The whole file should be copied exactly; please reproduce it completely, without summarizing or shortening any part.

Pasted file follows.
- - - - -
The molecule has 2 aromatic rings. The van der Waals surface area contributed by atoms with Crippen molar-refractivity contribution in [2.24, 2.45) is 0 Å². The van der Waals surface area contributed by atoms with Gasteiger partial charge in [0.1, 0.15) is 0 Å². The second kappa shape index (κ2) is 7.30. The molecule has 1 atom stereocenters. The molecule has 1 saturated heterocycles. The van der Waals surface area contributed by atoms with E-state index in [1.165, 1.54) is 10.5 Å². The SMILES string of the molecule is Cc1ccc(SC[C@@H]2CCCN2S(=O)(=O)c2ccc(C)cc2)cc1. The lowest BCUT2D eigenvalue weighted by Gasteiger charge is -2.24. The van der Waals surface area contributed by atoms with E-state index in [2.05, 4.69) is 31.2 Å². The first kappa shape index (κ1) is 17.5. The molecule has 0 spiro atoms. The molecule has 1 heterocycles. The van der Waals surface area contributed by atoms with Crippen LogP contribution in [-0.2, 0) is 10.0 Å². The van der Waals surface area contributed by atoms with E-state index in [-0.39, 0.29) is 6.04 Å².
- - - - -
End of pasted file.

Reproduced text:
The molecule has 2 aromatic rings. The van der Waals surface area contributed by atoms with Crippen molar-refractivity contribution in [2.24, 2.45) is 0 Å². The van der Waals surface area contributed by atoms with Gasteiger partial charge in [0.1, 0.15) is 0 Å². The second kappa shape index (κ2) is 7.30. The molecule has 1 atom stereocenters. The molecule has 1 saturated heterocycles. The van der Waals surface area contributed by atoms with E-state index in [1.165, 1.54) is 10.5 Å². The SMILES string of the molecule is Cc1ccc(SC[C@@H]2CCCN2S(=O)(=O)c2ccc(C)cc2)cc1. The lowest BCUT2D eigenvalue weighted by Gasteiger charge is -2.24. The van der Waals surface area contributed by atoms with E-state index in [2.05, 4.69) is 31.2 Å². The first kappa shape index (κ1) is 17.5. The molecule has 0 spiro atoms. The molecule has 1 heterocycles. The van der Waals surface area contributed by atoms with Crippen LogP contribution in [-0.2, 0) is 10.0 Å². The van der Waals surface area contributed by atoms with E-state index in [-0.39, 0.29) is 6.04 Å².